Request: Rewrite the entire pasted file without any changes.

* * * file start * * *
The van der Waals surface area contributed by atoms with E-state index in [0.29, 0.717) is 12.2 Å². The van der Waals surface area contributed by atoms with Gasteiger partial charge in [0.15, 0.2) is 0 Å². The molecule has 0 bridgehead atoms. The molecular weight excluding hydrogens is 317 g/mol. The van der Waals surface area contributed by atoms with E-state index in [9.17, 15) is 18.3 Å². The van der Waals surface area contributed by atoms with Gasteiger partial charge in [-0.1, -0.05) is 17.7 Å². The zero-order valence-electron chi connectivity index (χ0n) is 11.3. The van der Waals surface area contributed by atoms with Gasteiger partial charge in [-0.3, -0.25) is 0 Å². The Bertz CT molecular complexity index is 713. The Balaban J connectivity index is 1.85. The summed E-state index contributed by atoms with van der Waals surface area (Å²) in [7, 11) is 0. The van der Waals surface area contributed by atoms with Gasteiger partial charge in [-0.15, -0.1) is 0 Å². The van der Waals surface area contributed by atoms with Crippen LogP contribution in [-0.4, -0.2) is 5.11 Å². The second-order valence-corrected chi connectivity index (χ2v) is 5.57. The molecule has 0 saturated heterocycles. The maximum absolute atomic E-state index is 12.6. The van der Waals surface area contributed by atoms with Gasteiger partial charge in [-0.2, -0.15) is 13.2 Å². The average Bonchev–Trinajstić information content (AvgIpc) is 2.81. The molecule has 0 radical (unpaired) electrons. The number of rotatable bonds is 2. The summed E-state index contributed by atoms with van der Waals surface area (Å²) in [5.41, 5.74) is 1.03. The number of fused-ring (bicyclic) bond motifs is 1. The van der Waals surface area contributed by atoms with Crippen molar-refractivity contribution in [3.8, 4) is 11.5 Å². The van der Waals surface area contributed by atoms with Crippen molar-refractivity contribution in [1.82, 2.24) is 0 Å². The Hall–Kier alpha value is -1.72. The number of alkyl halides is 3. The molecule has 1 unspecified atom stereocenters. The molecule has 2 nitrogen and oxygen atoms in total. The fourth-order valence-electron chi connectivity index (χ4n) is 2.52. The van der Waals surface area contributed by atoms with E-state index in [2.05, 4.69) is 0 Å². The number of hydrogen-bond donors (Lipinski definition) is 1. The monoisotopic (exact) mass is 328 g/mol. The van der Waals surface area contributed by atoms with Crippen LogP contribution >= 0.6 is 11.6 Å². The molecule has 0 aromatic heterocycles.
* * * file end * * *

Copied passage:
The van der Waals surface area contributed by atoms with E-state index in [0.29, 0.717) is 12.2 Å². The van der Waals surface area contributed by atoms with Gasteiger partial charge in [0.15, 0.2) is 0 Å². The molecule has 0 bridgehead atoms. The molecular weight excluding hydrogens is 317 g/mol. The van der Waals surface area contributed by atoms with E-state index in [9.17, 15) is 18.3 Å². The van der Waals surface area contributed by atoms with Gasteiger partial charge in [-0.1, -0.05) is 17.7 Å². The zero-order valence-electron chi connectivity index (χ0n) is 11.3. The van der Waals surface area contributed by atoms with Gasteiger partial charge in [-0.3, -0.25) is 0 Å². The Bertz CT molecular complexity index is 713. The Balaban J connectivity index is 1.85. The summed E-state index contributed by atoms with van der Waals surface area (Å²) in [7, 11) is 0. The van der Waals surface area contributed by atoms with Gasteiger partial charge in [-0.15, -0.1) is 0 Å². The van der Waals surface area contributed by atoms with Crippen LogP contribution in [-0.4, -0.2) is 5.11 Å². The second-order valence-corrected chi connectivity index (χ2v) is 5.57. The molecule has 0 saturated heterocycles. The maximum absolute atomic E-state index is 12.6. The van der Waals surface area contributed by atoms with Gasteiger partial charge in [-0.2, -0.15) is 13.2 Å². The average Bonchev–Trinajstić information content (AvgIpc) is 2.81. The molecule has 0 radical (unpaired) electrons. The number of rotatable bonds is 2. The summed E-state index contributed by atoms with van der Waals surface area (Å²) in [5.41, 5.74) is 1.03. The number of fused-ring (bicyclic) bond motifs is 1. The van der Waals surface area contributed by atoms with Crippen molar-refractivity contribution in [3.8, 4) is 11.5 Å². The van der Waals surface area contributed by atoms with Crippen molar-refractivity contribution in [1.82, 2.24) is 0 Å². The Hall–Kier alpha value is -1.72. The number of alkyl halides is 3. The molecule has 1 unspecified atom stereocenters. The molecule has 2 nitrogen and oxygen atoms in total. The fourth-order valence-electron chi connectivity index (χ4n) is 2.52. The van der Waals surface area contributed by atoms with E-state index in [2.05, 4.69) is 0 Å². The number of hydrogen-bond donors (Lipinski definition) is 1. The monoisotopic (exact) mass is 328 g/mol. The van der Waals surface area contributed by atoms with Crippen LogP contribution >= 0.6 is 11.6 Å². The molecule has 0 aromatic heterocycles.